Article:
As more communities in eastern Massachusetts show a willingness to defy the state’s new multifamily zoning law, Gov. Maura Healey on Tuesday tried to draft business executives into her efforts to shore up support for measures meant to spur badly-needed housing production.

“High costs, we know, are a significant barrier. They’re a reason why people can’t afford to stay here, they’re a reason why people can’t afford to move here. When I talk to companies, maybe the single greatest challenge their teams face in landing and recruiting and retaining talent is the high cost of housing,” Healey said at a New England Council breakfast. She added, “This is a problem. It is the number one issue hindering our economic competitiveness. And as your governor, I want to make sure we’re doing everything we can to take that off the table.”

The governor made her usual pitch for her $4.1 billion housing policy and bond bill, but talk during the Q&A portion of the breakfast shifted to the MBTA Communities Act, the 2021 law that requires cities and towns near T service to adopt zoning that allows multifamily housing by right in certain areas. Attorney General Andrea Campbell is suing Milton over its noncompliance with the law, and a handful of other communities have put up signs of resistance, including WrenthamMarshfield, Rockport, Chelmsford, and Wakefield.

“There are towns right now that are going through discussions about the MBTA Communities Act, which was a law signed by Governor Baker and passed unanimously, almost, by the Legislature. It’s good policy. So now the rubber’s meeting the road a little bit,” Healey said, reiterating that her administration wants to work with cities and towns to get them to comply.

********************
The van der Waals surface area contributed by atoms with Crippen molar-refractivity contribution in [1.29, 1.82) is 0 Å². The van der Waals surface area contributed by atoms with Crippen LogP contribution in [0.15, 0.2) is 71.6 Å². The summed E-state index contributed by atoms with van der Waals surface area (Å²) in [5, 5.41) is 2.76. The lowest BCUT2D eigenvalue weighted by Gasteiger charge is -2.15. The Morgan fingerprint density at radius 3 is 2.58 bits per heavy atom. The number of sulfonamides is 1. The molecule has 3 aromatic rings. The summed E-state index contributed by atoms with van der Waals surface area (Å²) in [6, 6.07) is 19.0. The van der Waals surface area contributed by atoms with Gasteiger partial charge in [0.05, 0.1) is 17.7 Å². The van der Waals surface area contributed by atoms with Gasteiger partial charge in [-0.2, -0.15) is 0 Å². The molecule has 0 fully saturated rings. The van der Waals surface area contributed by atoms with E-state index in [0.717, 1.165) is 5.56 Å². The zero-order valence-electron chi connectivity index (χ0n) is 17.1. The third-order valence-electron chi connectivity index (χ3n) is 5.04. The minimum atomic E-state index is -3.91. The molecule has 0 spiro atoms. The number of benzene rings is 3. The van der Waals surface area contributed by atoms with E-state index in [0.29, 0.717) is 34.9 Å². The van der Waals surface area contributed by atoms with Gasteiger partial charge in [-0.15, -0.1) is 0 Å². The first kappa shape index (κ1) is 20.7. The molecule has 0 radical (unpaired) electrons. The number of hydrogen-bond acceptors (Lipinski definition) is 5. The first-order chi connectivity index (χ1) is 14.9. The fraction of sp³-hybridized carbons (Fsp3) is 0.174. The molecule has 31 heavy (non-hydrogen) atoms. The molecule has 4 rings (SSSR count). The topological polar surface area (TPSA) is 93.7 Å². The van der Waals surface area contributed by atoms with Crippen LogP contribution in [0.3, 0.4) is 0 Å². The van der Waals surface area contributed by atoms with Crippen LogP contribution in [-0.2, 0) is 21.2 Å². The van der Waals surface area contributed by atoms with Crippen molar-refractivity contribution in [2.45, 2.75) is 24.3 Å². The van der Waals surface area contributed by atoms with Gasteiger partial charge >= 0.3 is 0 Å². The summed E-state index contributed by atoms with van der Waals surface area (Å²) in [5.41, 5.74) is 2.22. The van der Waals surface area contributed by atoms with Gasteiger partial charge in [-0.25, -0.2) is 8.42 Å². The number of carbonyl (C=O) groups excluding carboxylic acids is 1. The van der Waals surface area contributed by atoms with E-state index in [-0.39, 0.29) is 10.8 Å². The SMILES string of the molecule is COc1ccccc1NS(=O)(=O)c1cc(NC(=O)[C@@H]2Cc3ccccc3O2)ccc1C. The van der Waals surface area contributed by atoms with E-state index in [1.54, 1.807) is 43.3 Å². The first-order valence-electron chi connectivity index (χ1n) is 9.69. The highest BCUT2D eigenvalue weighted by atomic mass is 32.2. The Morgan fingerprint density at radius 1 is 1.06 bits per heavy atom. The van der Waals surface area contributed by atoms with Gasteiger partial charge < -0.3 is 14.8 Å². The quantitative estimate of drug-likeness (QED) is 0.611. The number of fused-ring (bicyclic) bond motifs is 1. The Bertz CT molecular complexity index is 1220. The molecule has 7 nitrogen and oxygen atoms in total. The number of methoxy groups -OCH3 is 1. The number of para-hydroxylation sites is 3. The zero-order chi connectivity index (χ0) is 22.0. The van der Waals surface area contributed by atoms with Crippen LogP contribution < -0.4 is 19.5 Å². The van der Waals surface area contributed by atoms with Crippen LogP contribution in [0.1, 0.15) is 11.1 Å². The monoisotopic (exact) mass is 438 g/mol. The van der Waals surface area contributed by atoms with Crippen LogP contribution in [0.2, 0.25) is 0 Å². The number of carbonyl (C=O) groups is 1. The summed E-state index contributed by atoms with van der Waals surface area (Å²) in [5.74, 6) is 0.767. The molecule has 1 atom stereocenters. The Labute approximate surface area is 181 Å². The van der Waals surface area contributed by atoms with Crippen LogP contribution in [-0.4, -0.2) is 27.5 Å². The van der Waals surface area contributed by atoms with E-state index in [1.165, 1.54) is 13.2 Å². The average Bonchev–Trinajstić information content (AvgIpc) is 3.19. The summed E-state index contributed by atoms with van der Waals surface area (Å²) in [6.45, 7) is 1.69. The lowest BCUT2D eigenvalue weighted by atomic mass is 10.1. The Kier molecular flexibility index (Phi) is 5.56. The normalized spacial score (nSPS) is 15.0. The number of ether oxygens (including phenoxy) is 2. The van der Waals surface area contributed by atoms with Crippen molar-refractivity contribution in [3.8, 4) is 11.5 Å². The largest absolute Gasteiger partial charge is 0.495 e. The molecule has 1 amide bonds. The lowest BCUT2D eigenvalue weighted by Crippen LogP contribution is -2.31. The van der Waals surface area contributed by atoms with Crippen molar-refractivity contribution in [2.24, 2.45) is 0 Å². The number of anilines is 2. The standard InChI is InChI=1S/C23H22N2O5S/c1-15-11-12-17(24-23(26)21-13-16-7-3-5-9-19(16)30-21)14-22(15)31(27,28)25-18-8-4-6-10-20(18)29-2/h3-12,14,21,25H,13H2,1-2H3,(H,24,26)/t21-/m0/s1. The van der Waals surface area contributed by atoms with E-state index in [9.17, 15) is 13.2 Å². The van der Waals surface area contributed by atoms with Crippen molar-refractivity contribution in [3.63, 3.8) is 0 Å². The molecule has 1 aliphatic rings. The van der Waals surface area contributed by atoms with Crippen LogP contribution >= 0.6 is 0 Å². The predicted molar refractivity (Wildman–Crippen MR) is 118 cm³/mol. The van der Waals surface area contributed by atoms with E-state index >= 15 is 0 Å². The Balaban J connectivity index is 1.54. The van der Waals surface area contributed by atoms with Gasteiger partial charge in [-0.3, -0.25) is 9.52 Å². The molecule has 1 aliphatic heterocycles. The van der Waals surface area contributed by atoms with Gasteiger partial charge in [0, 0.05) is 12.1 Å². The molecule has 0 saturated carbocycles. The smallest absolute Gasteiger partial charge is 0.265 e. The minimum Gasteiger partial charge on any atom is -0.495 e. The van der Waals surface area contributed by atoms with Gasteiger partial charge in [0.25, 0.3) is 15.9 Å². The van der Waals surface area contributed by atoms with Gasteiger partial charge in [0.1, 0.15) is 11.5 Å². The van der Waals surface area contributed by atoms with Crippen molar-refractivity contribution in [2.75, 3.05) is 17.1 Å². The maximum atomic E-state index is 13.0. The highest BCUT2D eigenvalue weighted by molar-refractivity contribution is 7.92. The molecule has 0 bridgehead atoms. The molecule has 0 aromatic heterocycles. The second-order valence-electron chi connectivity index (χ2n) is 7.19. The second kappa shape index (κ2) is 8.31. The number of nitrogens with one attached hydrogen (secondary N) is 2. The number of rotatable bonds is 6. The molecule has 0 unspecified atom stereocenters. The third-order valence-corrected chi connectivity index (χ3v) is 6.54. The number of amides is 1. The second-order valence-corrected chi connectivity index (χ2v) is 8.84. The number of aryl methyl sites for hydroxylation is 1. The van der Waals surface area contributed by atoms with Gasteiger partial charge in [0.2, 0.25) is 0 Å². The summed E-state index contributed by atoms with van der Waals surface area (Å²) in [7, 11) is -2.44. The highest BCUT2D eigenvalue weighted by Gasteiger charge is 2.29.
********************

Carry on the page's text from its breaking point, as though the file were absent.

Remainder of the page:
She called upon the business executives in the room to help convince local officials in their communities that the multifamily zoning law will ultimately benefit the entire state.

“You guys are all leaders; people listen to all of you in your communities. Go to the planning board meeting, go to the zoning board meeting, go to this stuff, speak about the imperative, talk about your experiences as an employer or company, the challenges,” Healey said. “And help us make the case, together, for what we need to do.”

Guv Appeals to Biz to Join Housing Fight

by Colin A. Young time to read: 2 min